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My Policeman Hardcover – 2 Feb 2012


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Product details

  • Hardcover: 352 pages
  • Publisher: Chatto & Windus; First Edition First Printing edition (2 Feb. 2012)
  • Language: English
  • ISBN-10: 0701185848
  • ISBN-13: 978-0701185848
  • Product Dimensions: 14.5 x 2.8 x 22.4 cm
  • Average Customer Review: 4.1 out of 5 stars  See all reviews (69 customer reviews)
  • Amazon Bestsellers Rank: 99,221 in Books (See Top 100 in Books)

More About the Author

Bethan Roberts was born in Oxford and grew up in nearby Abingdon. Her first novel 'The Pools' was published in 2007 and won a Jerwood/Arvon Young Writers' Award. Her second novel 'The Good Plain Cook', published in 2008, was serialized on BBC Radio 4's Book at Bedtime and was chosen as one of Time Out's books of the year. 'My Policeman', her third book, was the 2012 Brighton City Read and an Irish Times Book of the Year. She also writes short stories (in 2006 she was awarded the Olive Cook short story prize by the Society of Authors) and has had a play broadcast on BBC Radio 4. Bethan has worked as a television documentary researcher, writer and assistant producer, and has taught Creative Writing at Chichester University and Goldsmiths College, London. She lives in Brighton with her family. Her new novel, 'Mother Island', will be published by Chatto & Windus in June 2014.

Product Description

Review

Pitch perfect (Marie Claire)

The era and the seaside locale are beautifully rendered and observed, not least the social and sexual undercurrents of the time. The writing is assured and never over-reaches itself (Sunday Times)

Roberts skilfully evokes the atmosphere of late 1950s Brighton... The writing is fluid and tender (Guardian)

A moving story of longing and frustration (Observer)

Passionate... Captures the obsessive and destructive madness of sexual jealousy (Psychologies Magazine)

Book Description

An exquisitely told, tragic tale of thwarted love

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Customer Reviews

4.1 out of 5 stars

Most Helpful Customer Reviews

19 of 20 people found the following review helpful By Denise4891 TOP 100 REVIEWERVINE VOICE on 1 Mar. 2012
Format: Hardcover Vine Customer Review of Free Product ( What's this? )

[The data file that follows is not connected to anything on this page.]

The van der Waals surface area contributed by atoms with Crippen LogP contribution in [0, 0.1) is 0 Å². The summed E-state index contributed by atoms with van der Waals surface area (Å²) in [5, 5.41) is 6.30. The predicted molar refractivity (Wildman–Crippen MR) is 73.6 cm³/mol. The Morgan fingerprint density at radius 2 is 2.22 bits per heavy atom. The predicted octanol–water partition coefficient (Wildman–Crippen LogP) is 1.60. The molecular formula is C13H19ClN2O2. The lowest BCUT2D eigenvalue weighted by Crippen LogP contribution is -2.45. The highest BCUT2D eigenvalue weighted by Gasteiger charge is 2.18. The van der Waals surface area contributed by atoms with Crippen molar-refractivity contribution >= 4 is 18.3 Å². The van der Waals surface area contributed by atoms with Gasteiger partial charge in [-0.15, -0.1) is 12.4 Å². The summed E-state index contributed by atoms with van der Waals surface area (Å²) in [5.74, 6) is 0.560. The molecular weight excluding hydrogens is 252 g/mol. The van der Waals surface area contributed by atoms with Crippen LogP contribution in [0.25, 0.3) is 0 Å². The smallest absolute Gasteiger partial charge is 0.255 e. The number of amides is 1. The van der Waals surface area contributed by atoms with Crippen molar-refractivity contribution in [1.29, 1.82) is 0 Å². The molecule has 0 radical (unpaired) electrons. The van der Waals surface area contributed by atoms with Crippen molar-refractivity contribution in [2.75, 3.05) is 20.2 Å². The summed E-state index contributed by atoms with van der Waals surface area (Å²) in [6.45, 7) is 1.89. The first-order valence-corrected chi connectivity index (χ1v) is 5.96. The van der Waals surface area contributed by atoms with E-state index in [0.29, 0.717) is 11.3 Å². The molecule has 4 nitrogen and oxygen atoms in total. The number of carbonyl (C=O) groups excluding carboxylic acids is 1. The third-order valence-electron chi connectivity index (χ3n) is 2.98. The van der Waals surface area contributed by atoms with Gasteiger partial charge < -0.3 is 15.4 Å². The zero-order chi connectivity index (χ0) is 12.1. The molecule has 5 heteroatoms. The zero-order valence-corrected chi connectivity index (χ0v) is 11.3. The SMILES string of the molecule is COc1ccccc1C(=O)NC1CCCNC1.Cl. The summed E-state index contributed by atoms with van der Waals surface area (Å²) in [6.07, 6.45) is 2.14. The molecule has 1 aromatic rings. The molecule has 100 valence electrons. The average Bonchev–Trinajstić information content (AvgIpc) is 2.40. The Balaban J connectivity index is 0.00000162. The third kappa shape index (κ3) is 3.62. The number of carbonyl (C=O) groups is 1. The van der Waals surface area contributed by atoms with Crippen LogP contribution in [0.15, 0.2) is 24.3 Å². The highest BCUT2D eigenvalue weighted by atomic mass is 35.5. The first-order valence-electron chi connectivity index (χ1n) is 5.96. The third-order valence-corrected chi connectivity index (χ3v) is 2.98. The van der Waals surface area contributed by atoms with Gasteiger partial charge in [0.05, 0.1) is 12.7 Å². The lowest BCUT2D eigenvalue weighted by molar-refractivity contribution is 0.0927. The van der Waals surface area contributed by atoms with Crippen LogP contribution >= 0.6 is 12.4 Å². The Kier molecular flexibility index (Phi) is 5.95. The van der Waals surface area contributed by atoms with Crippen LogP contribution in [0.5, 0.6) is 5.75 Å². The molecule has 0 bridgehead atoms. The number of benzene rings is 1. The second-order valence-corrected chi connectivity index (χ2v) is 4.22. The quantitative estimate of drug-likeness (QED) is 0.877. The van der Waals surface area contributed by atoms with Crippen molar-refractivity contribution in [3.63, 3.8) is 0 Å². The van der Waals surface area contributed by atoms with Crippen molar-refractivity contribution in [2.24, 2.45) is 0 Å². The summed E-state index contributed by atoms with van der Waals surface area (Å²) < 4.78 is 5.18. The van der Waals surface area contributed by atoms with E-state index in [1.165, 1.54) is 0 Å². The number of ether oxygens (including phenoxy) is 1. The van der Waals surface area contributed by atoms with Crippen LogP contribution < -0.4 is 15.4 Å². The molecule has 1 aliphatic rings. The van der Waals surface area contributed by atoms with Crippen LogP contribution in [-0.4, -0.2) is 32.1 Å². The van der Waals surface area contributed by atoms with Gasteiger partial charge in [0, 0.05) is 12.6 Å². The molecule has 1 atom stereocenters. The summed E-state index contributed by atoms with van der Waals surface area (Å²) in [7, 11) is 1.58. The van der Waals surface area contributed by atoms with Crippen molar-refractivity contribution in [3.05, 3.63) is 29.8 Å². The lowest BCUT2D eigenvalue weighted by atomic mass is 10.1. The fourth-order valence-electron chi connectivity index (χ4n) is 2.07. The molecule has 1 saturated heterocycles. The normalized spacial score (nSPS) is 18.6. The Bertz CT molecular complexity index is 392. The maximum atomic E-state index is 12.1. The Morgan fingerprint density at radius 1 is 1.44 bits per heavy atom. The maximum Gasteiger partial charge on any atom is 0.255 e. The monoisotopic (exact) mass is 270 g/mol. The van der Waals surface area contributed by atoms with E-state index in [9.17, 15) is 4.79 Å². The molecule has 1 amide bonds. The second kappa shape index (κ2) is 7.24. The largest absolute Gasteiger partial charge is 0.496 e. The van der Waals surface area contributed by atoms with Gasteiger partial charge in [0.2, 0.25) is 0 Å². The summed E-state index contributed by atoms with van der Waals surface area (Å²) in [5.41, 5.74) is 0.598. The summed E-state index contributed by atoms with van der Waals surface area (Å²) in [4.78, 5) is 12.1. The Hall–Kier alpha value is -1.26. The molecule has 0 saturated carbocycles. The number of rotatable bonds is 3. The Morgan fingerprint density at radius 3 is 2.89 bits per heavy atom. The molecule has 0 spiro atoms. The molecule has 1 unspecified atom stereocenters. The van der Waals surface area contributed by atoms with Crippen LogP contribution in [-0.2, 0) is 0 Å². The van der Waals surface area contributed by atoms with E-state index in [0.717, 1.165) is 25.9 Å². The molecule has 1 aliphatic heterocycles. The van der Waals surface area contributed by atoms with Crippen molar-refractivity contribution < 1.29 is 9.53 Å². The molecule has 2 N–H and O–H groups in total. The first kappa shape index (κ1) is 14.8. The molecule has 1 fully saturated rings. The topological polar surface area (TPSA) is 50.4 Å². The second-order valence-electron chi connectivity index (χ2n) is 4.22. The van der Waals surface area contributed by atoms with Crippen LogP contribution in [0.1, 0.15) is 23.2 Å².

I feel as though I've been living and breathing this book for the past couple of days. The main characters felt so real and sympathetic and their predicament so desperately sad. I know it's only the beginning of March, but I've found a very strong contender for my book of the year.

Set in Brighton in the mid-twentieth century, the story centres around young policeman Tom Burgess and the two people who are in love with him - conventional schoolteacher Marion and cultured, erudite museum curator Patrick. This being the 1950s, Tom and Patrick have to conduct their relationship in secrecy (not least because of Tom's job), and Marion thinks all her dreams have come true when Tom asks her to marry him, little knowing that her troubles are just about to begin.

The book is narrated by Marion and Patrick in the form of journals - Patrick`s written at the time of his relationship with Tom, and Marion`s in the present day, directing her narrative towards Patrick after she brings him to live with her and Tom to recuperate following a severe stroke. We don't get to hear from Tom - just worship and admire him through the eyes of the two people who adore him. It was interesting to observe a character in this way; at times he came across as self-centred, cowardly and spoiled, and at others just vulnerable, confused and understandably very scared.

The impossible predicament of gay men and women in the mid-twentieth century is explored through Patrick's attempts to form a lasting and meaningful relationship against a background of prejudice, suspicion and fear, and the 1950s period detail is beautifully observed; everything from the clothing the characters wear and the food they eat through to Marion's involvement with the burgeoning CND movement, all adds to the evocative sense of time and place.

I loved this beautifully written, heartbreakingly sad story, the memory of which will stay with me for a long time.
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5 of 5 people found the following review helpful By JK TOP 50 REVIEWERVINE VOICE on 21 April 2012